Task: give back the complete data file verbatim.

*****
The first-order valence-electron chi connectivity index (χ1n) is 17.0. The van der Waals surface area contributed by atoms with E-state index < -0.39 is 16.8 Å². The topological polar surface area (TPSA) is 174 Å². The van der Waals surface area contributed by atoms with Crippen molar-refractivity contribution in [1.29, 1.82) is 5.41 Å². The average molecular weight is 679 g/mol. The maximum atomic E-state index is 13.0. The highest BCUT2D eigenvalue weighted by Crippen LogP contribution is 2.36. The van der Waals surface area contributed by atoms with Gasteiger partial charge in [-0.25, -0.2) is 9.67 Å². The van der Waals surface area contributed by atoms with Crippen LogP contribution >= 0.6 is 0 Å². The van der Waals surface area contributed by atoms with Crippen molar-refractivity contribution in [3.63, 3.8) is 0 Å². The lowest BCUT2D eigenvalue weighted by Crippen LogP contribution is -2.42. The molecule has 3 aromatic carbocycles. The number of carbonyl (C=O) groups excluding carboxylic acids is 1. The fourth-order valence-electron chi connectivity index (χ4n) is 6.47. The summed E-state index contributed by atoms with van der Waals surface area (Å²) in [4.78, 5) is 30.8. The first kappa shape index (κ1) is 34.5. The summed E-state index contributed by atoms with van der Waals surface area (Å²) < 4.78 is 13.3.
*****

The first-order valence-electron chi connectivity index (χ1n) is 17.0. The van der Waals surface area contributed by atoms with E-state index < -0.39 is 16.8 Å². The topological polar surface area (TPSA) is 174 Å². The van der Waals surface area contributed by atoms with Crippen molar-refractivity contribution in [1.29, 1.82) is 5.41 Å². The average molecular weight is 679 g/mol. The maximum atomic E-state index is 13.0. The highest BCUT2D eigenvalue weighted by Crippen LogP contribution is 2.36. The van der Waals surface area contributed by atoms with Gasteiger partial charge in [-0.25, -0.2) is 9.67 Å². The van der Waals surface area contributed by atoms with Crippen LogP contribution >= 0.6 is 0 Å². The van der Waals surface area contributed by atoms with Crippen molar-refractivity contribution in [3.63, 3.8) is 0 Å². The lowest BCUT2D eigenvalue weighted by Crippen LogP contribution is -2.42. The molecule has 3 aromatic carbocycles. The number of carbonyl (C=O) groups excluding carboxylic acids is 1. The fourth-order valence-electron chi connectivity index (χ4n) is 6.47. The summed E-state index contributed by atoms with van der Waals surface area (Å²) in [4.78, 5) is 30.8. The first kappa shape index (κ1) is 34.5. The summed E-state index contributed by atoms with van der Waals surface area (Å²) < 4.78 is 13.3.